When ESA astronaut Alexander Gerst landed back on Earth, his mission was far from over. Many scientists were eager to get more data on how his body and mind reacted to his six months in space. But first Alexander needed to adapt to living on Earth again.
Many astronauts note the striking smells and colours upon returning to our planet. After six months of living without a shower in recycled air and drinking recycled water, the simple pleasures and senses in life are most welcome.
Returning in a weakened state from living without gravity, astronauts can need a few days to relearn how to stand up and walk after their bodies have become accustomed to floating around effortlessly. Standing up and balancing can be problematic as gravity affects how the fluids in our bodies behave.
Alexander was the first astronaut to return straight home after a spaceflight for rehabilitation. From their landing site, NASA astronaut Reid Wiseman returned to Houston, USA, cosmonaut commander Maxim Suraev flew to Star City, near Moscow, Russia, while Alexander was welcomed at ESA’s astronaut centre in Cologne, Germany.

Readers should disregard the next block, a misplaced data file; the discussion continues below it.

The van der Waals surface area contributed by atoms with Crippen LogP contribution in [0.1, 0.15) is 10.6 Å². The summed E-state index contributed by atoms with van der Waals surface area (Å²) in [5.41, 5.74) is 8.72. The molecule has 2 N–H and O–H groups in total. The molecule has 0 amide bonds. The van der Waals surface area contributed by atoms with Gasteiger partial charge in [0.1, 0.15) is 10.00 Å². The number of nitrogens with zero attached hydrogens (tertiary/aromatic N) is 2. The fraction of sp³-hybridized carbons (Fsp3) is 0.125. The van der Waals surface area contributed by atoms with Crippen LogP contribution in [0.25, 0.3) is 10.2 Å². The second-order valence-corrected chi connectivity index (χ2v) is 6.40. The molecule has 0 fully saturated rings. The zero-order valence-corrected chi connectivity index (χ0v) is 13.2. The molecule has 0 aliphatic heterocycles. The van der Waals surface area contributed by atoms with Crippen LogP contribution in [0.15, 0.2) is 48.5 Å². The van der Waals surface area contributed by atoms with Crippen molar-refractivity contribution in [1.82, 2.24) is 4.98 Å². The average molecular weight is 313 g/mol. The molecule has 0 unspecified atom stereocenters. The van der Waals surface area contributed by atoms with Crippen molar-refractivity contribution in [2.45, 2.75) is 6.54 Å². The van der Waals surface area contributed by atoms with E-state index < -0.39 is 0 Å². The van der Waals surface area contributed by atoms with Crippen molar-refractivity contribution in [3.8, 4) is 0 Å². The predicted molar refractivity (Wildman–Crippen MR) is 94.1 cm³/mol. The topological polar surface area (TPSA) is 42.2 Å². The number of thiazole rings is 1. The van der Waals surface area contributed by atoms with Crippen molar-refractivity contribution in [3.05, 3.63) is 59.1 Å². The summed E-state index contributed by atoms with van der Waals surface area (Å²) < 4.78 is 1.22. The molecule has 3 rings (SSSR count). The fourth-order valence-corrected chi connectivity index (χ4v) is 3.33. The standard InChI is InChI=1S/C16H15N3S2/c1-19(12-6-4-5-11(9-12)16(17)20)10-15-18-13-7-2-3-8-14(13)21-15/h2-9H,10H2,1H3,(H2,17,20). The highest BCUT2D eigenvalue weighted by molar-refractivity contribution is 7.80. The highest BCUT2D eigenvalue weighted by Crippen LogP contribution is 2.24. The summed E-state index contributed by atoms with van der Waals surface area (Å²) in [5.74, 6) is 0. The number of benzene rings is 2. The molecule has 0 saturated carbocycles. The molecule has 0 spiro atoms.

Using state-of-the-art equipment at the German Aerospace Center’s Envihab facility, technicians monitored Alexander’s health.
Some experiments demanded immediate access to Alexander before his body changed under the influence of gravity. Scientists drew blood, conducted MRI scans and asked questions in the name of science.
Another group of people interested in Alexander were the mission controllers and operational support people. A thorough debriefing was held with multiple teams to understand how things went, what could be improved and how to do things better on the next mission.
Lastly, when Alexander finished his rehabilitation, scientific protocol and debriefings, a tour awaits to explain first-hand how it is like to be in space.